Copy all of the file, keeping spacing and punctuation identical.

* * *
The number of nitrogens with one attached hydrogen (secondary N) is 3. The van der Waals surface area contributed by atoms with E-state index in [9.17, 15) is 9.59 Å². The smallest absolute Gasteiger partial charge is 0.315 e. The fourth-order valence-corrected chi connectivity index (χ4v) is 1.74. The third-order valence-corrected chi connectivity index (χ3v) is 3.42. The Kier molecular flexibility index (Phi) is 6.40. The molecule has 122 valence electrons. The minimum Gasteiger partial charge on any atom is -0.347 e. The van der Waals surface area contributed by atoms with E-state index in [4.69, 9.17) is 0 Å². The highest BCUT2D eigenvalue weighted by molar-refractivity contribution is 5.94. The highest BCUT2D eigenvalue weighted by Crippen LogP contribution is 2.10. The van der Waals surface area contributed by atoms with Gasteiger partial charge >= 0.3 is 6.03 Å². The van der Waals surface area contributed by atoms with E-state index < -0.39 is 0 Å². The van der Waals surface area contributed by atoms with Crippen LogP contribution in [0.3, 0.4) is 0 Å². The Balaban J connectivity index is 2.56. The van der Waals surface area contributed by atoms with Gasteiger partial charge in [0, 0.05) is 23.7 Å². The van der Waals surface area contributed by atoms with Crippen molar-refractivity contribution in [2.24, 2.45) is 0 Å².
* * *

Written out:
The number of nitrogens with one attached hydrogen (secondary N) is 3. The van der Waals surface area contributed by atoms with E-state index in [9.17, 15) is 9.59 Å². The smallest absolute Gasteiger partial charge is 0.315 e. The fourth-order valence-corrected chi connectivity index (χ4v) is 1.74. The third-order valence-corrected chi connectivity index (χ3v) is 3.42. The Kier molecular flexibility index (Phi) is 6.40. The molecule has 122 valence electrons. The minimum Gasteiger partial charge on any atom is -0.347 e. The van der Waals surface area contributed by atoms with E-state index in [4.69, 9.17) is 0 Å². The highest BCUT2D eigenvalue weighted by molar-refractivity contribution is 5.94. The highest BCUT2D eigenvalue weighted by Crippen LogP contribution is 2.10. The van der Waals surface area contributed by atoms with Gasteiger partial charge >= 0.3 is 6.03 Å². The van der Waals surface area contributed by atoms with E-state index < -0.39 is 0 Å². The van der Waals surface area contributed by atoms with Crippen LogP contribution in [0.3, 0.4) is 0 Å². The Balaban J connectivity index is 2.56. The van der Waals surface area contributed by atoms with Gasteiger partial charge in [0, 0.05) is 23.7 Å². The van der Waals surface area contributed by atoms with Crippen molar-refractivity contribution in [2.24, 2.45) is 0 Å².